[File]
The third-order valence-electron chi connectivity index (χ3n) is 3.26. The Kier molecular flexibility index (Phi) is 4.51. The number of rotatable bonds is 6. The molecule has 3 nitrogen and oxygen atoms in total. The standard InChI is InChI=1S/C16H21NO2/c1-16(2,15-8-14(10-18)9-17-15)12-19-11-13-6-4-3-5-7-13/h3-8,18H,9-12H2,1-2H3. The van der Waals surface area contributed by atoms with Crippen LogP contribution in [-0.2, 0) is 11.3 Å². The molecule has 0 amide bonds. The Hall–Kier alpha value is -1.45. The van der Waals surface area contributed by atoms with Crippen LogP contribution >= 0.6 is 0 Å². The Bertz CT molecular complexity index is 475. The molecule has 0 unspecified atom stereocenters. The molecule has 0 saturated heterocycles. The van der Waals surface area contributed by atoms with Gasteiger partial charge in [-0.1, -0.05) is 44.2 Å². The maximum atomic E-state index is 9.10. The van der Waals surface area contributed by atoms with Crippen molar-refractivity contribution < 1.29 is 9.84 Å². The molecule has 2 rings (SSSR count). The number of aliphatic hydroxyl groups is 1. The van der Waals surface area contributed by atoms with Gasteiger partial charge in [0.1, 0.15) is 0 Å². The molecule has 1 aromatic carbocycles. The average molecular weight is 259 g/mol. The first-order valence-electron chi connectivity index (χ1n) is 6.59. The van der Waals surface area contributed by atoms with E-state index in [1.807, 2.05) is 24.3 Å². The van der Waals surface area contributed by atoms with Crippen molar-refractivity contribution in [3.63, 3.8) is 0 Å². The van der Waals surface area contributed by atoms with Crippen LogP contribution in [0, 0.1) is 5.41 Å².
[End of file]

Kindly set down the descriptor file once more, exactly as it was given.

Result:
The third-order valence-electron chi connectivity index (χ3n) is 3.26. The Kier molecular flexibility index (Phi) is 4.51. The number of rotatable bonds is 6. The molecule has 3 nitrogen and oxygen atoms in total. The standard InChI is InChI=1S/C16H21NO2/c1-16(2,15-8-14(10-18)9-17-15)12-19-11-13-6-4-3-5-7-13/h3-8,18H,9-12H2,1-2H3. The van der Waals surface area contributed by atoms with Crippen LogP contribution in [-0.2, 0) is 11.3 Å². The molecule has 0 amide bonds. The Hall–Kier alpha value is -1.45. The van der Waals surface area contributed by atoms with Crippen LogP contribution >= 0.6 is 0 Å². The Bertz CT molecular complexity index is 475. The molecule has 0 unspecified atom stereocenters. The molecule has 0 saturated heterocycles. The van der Waals surface area contributed by atoms with Gasteiger partial charge in [-0.1, -0.05) is 44.2 Å². The maximum atomic E-state index is 9.10. The van der Waals surface area contributed by atoms with Crippen molar-refractivity contribution < 1.29 is 9.84 Å². The molecule has 2 rings (SSSR count). The number of aliphatic hydroxyl groups is 1. The van der Waals surface area contributed by atoms with Gasteiger partial charge in [0.1, 0.15) is 0 Å². The molecule has 1 aromatic carbocycles. The average molecular weight is 259 g/mol. The first-order valence-electron chi connectivity index (χ1n) is 6.59. The van der Waals surface area contributed by atoms with E-state index in [1.807, 2.05) is 24.3 Å². The van der Waals surface area contributed by atoms with Crippen molar-refractivity contribution in [3.63, 3.8) is 0 Å². The van der Waals surface area contributed by atoms with Crippen LogP contribution in [0, 0.1) is 5.41 Å².